The eight queens puzzle is about placing eight queens on a 8x8 chess board such
that none of the queens share the same row, column, and diagonal. In fact there
are more than one ways to place eight queens on a chess board without violating
the rule. The puzzle can be generalized into a
n-queens puzzle where the player
is tasked to place
n queens on a
n chess board.
This post is about my attempt to solve the
n-queens puzzle using
Clojure. The classic approach to solve the puzzle is to
use a technique called backtracking. In backtracking, the entire solution space
for the puzzle is searched until all or some of the solutions are found. In The
Algorithm Design Manual,
Steve Skiena outlines a general form of the backtracking algorithm.
The idea behind the backtracking algorithm is to progressively generate candidates that will eventually make up a solution to the problem. In the context of eight-queens puzzle, the algorithm will place one queen at a time until all eight queens are placed. Each newly placed queen will satisfy the rule of the puzzle—no two queens share the same row, column, and diagonal.
In the above snippet, two functions are defined. The
first checks the length of the partial solution. The partial solution contains
placements of queens on the chess board. When there are placements for
we know we have a single complete solution. However, if there are less than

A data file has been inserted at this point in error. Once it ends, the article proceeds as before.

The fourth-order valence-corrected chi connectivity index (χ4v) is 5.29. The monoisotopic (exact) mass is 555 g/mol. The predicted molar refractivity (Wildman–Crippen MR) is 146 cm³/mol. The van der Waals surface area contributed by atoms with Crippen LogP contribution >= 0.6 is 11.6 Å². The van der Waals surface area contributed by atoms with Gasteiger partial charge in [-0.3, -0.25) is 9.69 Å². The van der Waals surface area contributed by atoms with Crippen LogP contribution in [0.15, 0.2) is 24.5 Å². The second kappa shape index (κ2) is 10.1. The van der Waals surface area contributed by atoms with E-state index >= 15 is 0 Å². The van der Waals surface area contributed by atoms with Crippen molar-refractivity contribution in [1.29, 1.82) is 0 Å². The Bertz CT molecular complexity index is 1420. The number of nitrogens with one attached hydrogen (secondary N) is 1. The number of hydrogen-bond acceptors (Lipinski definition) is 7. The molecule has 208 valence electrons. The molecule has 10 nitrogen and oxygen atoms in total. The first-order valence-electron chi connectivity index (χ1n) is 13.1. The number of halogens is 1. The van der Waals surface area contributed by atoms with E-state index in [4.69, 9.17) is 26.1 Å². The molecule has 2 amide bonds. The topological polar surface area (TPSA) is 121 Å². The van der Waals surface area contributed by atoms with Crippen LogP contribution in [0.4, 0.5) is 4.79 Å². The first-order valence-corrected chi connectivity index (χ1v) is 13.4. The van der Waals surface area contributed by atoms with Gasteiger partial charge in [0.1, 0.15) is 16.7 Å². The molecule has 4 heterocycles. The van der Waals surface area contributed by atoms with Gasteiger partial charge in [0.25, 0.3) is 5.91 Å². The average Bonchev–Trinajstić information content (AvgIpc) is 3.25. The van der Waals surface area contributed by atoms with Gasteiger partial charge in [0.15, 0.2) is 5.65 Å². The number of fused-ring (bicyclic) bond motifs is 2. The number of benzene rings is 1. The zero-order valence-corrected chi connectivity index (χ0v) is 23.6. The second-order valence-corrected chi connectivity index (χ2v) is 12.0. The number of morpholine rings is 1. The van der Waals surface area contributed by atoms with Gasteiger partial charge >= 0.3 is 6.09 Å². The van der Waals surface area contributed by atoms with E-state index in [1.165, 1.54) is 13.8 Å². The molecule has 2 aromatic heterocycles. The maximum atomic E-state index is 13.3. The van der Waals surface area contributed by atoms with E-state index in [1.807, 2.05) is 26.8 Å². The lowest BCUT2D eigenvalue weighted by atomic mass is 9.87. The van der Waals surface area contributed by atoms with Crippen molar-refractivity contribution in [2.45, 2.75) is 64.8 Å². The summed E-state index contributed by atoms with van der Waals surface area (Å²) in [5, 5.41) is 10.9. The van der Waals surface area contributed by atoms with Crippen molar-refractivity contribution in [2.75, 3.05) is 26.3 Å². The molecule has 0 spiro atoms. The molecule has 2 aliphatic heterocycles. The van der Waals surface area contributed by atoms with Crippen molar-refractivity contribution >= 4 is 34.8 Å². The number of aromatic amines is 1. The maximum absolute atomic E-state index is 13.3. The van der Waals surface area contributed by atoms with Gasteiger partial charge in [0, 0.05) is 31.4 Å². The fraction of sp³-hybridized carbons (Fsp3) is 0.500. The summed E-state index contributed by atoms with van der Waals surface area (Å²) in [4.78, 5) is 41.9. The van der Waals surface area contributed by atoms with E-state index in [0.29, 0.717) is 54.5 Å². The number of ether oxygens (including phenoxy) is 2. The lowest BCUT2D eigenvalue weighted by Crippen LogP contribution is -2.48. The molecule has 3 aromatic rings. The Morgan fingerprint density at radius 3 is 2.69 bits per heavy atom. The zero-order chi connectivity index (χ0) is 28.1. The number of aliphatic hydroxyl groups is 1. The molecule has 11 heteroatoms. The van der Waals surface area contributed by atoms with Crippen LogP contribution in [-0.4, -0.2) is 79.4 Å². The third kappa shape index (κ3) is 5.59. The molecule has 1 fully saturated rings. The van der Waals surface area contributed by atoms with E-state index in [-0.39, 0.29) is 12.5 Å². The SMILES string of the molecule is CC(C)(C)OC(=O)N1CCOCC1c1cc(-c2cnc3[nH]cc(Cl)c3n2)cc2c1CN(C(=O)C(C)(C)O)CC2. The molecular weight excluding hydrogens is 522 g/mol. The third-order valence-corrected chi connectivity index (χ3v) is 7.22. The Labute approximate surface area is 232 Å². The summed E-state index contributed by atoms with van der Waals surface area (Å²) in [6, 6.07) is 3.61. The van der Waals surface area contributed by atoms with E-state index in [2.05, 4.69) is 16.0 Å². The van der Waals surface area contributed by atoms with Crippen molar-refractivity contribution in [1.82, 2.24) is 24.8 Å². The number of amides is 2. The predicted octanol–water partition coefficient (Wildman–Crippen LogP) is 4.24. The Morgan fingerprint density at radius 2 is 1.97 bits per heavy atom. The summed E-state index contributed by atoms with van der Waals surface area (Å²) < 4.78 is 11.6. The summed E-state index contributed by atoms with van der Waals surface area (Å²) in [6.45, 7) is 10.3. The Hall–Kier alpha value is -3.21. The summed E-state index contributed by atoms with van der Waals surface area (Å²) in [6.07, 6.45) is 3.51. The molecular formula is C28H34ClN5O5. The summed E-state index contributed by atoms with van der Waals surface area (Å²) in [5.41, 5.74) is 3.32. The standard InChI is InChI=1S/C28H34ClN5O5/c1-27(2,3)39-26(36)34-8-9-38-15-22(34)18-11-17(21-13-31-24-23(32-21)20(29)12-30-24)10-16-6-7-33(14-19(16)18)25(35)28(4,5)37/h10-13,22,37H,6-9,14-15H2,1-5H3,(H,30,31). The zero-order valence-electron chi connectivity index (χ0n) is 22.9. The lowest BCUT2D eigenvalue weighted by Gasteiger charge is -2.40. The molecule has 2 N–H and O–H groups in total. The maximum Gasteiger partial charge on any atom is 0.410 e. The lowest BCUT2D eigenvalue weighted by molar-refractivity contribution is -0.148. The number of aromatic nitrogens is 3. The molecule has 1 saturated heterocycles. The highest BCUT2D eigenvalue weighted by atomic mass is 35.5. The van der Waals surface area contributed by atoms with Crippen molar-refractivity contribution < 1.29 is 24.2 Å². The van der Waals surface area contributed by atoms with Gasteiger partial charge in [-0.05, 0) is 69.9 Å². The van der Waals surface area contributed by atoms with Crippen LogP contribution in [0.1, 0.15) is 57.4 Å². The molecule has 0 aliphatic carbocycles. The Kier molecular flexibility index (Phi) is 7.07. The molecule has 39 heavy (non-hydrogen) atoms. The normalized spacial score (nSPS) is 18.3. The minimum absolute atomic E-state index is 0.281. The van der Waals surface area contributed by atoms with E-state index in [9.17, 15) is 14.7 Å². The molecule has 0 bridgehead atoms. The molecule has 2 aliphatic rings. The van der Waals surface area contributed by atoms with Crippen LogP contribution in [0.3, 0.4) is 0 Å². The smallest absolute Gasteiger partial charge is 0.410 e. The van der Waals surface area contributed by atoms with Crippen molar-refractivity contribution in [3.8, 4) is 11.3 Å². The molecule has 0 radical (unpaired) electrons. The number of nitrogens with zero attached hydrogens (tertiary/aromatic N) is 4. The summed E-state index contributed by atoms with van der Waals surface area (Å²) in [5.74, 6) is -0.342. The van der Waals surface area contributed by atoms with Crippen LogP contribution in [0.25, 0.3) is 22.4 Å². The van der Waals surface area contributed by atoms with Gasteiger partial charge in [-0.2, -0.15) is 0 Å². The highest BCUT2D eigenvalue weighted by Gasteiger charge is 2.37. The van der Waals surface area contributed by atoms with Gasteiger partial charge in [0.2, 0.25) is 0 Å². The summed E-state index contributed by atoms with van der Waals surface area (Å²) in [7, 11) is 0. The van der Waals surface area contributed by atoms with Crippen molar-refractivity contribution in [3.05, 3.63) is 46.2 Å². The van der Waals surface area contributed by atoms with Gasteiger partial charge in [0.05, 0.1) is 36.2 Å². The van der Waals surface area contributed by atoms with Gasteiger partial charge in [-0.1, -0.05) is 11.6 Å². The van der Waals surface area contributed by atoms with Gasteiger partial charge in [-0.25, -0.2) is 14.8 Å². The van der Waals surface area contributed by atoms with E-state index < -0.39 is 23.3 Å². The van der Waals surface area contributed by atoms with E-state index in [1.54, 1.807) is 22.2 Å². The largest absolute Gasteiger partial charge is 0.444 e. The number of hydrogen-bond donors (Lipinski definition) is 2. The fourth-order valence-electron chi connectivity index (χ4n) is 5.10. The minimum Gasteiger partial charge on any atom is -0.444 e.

queens placed, the algorithm will find all the suitable placements for the next
queen while making sure the rule of the puzzle is enforced. That’s what
gen-candidates does; it returns all the valid placements in the next row for a
queen. For each of the valid placements, the
backtrack function will append
the placement to its partial solution, then it continues to find the next valid
placement for the next queen by calling itself. Put it another way, the
backtrack function places a queen in one of the placements returned by
gen-candidates, so it is one step/queen closer to finding a complete solution
n queens on a
n chess board. The crucial bit is that
gen-candidates must return proper set of candidates.
The idea of
gen-candidates is to first generate all possible placements for
the next queen, then filter out the placements that will violate the placement
rule—no two queens share the same row, column, and diagonal. The two
invalid? are used to enforce the rule of the
puzzle so no queens can attack each other.
In total there are 92 possible ways to place eights queen on a chess board. You can find all the solutions returned by calling:
Due to readability and space, I will show the solutions for a smaller chess board. Here are the solutions for the four-queens puzzle:
There are two solutions to place four queens on a 4x4 chess board. The return value is a list that contains vectors, in this case, there are two. Each vector holds the placements for the four queens. The placements are represented as tuples with the first element being the row, and the second element being the column (both start at 0).
And finally, here are the solutions for six-queens:
There you have it. My attempt at the n-queens puzzle using clojure. I must admit the performance is not that great, but I think it is a decent start.